Re: Large pages

From: Mladen Gogala <gogala.mladen_at_gmail.com>
Date: Wed, 14 Nov 2012 04:19:37 +0000 (UTC)
Message-ID: <pan.2012.11.14.04.19.39_at_gmail.com>



On Tue, 13 Nov 2012 17:24:32 +0000, Jonathan Lewis wrote:

> However,
> a) he does mention Solaris and intimate shared memory - and explains
that
> shared page tables are possible
> b) the article is dated Dec 2007 - so things may have changed
>
> Do you have any specific versions of Unix in mind when you state that
the
> page table for a shared memory segment is automatically shared ? Is
this,
> perhaps a specific default for OEL.

Jonathan, I don't see any results and the articles about Linux page tables are surprisingly hard to find. I was unable to find the conclusive proof. The best I was able to find are the following articles:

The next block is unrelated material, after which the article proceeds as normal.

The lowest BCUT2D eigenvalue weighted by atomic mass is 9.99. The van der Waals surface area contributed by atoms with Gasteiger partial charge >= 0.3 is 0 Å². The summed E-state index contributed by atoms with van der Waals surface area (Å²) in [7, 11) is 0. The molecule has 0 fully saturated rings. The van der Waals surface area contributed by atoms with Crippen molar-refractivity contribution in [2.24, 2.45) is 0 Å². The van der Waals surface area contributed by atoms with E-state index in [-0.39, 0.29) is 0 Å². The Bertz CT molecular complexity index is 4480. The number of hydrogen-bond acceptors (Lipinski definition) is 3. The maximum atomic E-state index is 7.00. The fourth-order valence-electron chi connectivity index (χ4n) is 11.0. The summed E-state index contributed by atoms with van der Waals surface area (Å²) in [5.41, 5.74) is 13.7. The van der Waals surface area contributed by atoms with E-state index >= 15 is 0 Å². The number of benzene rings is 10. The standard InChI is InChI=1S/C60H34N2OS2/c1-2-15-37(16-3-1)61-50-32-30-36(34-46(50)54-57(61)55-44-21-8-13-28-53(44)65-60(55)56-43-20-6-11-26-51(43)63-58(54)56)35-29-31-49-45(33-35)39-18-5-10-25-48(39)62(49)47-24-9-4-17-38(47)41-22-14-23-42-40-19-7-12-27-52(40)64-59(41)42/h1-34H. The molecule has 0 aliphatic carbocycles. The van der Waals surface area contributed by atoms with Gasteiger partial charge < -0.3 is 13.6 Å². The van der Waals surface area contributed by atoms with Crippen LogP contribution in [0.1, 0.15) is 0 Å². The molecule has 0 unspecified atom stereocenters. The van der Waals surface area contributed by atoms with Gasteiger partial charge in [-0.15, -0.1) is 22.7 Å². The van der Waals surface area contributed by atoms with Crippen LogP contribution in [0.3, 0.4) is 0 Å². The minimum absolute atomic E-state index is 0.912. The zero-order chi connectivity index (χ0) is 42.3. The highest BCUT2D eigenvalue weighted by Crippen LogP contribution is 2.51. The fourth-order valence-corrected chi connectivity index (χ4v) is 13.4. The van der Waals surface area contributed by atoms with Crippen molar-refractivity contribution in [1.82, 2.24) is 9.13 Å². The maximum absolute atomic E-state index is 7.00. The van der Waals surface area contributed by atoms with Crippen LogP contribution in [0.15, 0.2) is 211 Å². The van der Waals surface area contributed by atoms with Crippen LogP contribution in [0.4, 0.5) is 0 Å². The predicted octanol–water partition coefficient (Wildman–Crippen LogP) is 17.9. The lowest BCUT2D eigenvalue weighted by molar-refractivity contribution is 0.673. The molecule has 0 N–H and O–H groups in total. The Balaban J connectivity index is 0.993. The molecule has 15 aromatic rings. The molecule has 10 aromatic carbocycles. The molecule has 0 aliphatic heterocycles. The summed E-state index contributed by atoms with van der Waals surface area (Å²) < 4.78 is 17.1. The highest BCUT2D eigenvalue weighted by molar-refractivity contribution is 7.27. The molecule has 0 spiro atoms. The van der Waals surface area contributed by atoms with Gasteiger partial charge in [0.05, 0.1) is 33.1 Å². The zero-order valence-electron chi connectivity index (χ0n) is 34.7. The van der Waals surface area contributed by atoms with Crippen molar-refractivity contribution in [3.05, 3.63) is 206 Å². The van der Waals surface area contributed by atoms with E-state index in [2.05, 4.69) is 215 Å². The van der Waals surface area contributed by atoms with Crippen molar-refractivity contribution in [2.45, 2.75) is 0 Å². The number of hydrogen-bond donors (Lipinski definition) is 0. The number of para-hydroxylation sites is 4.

http://appcrawler.com/wordpress/2010/05/11/686/
http://lwn.net/Articles/149888/
http://lwn.net/Articles/149804/


However, logic tells me that it is not possible for every process to have its own, independently maintained page table because there would be no way to ensure coherence. If process A experiences a page fault and gets frame 1234 into its page table, it wouldn't be possible for the process B to see that event without sharing page tables. And shared memory means not only the same content but also the same addresses and sequence number. There would be no way to ensure that without sharing page tables. The proof can be seen from the fact that shared memory is only counted once when you are doing sum of memory consumption per process. It would be absolutely impossible to coordinate access if each process was operating its own map of the shared memory. That is why shared memory is a separate part of kernel, very expensive to implement. One needs exceedingly complex, segment based memory management.

-- 
Mladen Gogala
The Oracle Whisperer
http://mgogala.byethost5.com
Received on Wed Nov 14 2012 - 05:19:37 CET

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